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Most India Stocks Drop Before Derivatives Expiry; Bharti Falls

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Nov. 27 (Bloomberg) -- Most Indian stocks fell before the expiration of derivatives contracts tomorrow.

State Bank of India slid for the second day, pacing losses among lenders. Bharti Airtel Ltd., India’s largest mobile-phone operator, decreased to a two-month low. Wockhardt Ltd. tumbled the most in more than two months after the drugmaker was banned from selling some medicines in the U.S. Tata Motors Ltd. rose to a record. Nestle India Ltd. ended a six-day slide on reports that its parent plans to raise its stake in the local unit.

Sixteen stocks retreated and 14 advanced on the S&P BSE Sensex, which lost less than 0.1 percent to 20,420.26 at the close. The gauge changed direction at least 18 times. Indian derivatives contracts expire on the last Thursday of the month. Data due on Nov. 29 may show India’s economy grew 4.6 percent from a year ago in the quarter ended Sept. 30, according to a Bloomberg News survey, capping the longest quarterly stretch of sub-5 percent growth since 2005.

“The numbers on the ground do not suggest that one needs to be euphoric,” K. Ramanathan, chief investment officer at ING Investment Management Pvt., said on Bloomberg TV India today. “The market will remain range bound.”

State Bank slid 1.2 percent, taking this year’s loss to 26 percent. Yes Bank Ltd. decreased 1.7 percent, its first decline this week. The 13-member S&P BSE Bankex declined to its lowest level since Nov. 22.

Bharat Heavy lost 1.1 percent and Bharti Airtel retreated 1.6 percent, the worst performer on the Sensex.

Wockhardt, Tata Motors

Wockhardt plunged 8.3 percent to its lowest close since Aug. 22. The stock slumped as much as 14 percent earlier after the company’s biggest factory by revenue was added to the U.S. Food and Drug Administration’s list of restricted facilities.

Tata Motors rallied 2.3 percent to a record 399.20 rupees. The maker of the world’s cheapest car has rallied 28 percent this year and is the best-performing automaker on the Sensex.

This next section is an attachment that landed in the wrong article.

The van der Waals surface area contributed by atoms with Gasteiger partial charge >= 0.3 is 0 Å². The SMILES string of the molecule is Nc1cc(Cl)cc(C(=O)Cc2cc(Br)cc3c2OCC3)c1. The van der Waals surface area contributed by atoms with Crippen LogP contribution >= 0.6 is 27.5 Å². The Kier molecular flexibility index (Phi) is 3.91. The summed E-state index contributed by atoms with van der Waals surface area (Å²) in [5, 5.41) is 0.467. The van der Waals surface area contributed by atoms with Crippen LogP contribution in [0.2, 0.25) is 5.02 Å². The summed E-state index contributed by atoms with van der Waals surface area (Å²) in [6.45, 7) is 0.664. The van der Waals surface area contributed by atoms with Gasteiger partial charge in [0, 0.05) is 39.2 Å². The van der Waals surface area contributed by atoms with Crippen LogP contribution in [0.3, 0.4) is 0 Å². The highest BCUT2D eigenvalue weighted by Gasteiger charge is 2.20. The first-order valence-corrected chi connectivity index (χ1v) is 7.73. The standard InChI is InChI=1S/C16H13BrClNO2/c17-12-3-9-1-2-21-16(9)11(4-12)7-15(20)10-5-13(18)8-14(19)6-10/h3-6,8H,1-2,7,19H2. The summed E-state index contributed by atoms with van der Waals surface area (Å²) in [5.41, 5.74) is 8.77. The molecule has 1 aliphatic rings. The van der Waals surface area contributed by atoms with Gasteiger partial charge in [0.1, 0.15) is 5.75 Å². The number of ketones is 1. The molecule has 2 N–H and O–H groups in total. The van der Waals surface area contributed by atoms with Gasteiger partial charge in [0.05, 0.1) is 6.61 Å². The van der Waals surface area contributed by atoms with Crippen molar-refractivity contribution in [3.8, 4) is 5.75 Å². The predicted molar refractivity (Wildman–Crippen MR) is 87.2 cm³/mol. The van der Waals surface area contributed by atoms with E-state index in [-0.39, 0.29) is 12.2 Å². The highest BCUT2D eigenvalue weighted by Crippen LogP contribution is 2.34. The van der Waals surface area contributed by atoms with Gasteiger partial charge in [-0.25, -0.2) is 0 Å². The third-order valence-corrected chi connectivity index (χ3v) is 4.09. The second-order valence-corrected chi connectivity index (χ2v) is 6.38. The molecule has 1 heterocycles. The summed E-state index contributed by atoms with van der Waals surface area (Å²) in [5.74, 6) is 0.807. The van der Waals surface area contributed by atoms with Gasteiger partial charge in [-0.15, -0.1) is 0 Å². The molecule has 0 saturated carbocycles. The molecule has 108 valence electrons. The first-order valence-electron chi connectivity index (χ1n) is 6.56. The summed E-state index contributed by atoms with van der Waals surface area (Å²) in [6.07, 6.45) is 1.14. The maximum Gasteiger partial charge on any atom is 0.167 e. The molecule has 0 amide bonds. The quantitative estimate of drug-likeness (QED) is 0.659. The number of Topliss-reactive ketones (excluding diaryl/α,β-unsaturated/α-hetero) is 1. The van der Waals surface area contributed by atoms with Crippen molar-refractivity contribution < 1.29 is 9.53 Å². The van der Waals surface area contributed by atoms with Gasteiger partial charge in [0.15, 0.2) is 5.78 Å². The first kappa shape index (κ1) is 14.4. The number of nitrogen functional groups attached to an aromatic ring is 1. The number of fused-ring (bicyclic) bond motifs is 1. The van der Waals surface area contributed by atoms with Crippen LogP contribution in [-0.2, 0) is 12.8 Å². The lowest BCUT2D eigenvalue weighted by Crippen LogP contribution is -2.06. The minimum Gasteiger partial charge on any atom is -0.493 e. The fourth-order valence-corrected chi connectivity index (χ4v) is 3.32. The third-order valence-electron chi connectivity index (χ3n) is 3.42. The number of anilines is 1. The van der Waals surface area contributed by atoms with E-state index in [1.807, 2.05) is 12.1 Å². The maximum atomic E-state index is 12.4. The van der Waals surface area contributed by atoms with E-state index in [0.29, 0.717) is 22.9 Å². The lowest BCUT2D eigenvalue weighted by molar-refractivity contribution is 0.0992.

The company “is our top pick in the auto space,” ING Investment’s Ramanathan said. “The company has given results in terms of volume growth, new launches have hit it off nicely and the company has started generating cash.”

Nestle India climbed the most in a month. Parent Nestle SA wants to increase stake in the local unit to 75 percent from 62.8 percent, CNBC-TV18 reported, citing Cogencis news agency. “Currently we have no plans to increase our stake,” Nestle SA spokesman Chris Hogg said in an e-mail to Bloomberg News.

The Sensex fell yesterday amid signs foreign investment in local stocks in slowing. Foreign funds were net buyers of an average $17 million of domestic shares a day in the five days through Nov. 26, data from the regulator show. That compares with an average inflow of $128 million a day in the previous 30 days starting Oct. 30. They have still bought $17.3 billion of shares this year, the most after Japan among 10 Asian markets tracked by Bloomberg.

The Sensex has risen 5.1 percent this year and is valued at 13.4 times projected 12-month earnings, compared with the MSCI Emerging Markets Index’s 10.5 times.

The CNX Nifty Index decreased less than 0.1 percent to 6,057.10. The India VIX fell 2.1 percent.

To contact the reporter on this story: Rajhkumar K Shaaw in Mumbai at rshaaw@bloomberg.net

To contact the editor responsible for this story: Michael Patterson at mpatterson10@bloomberg.net

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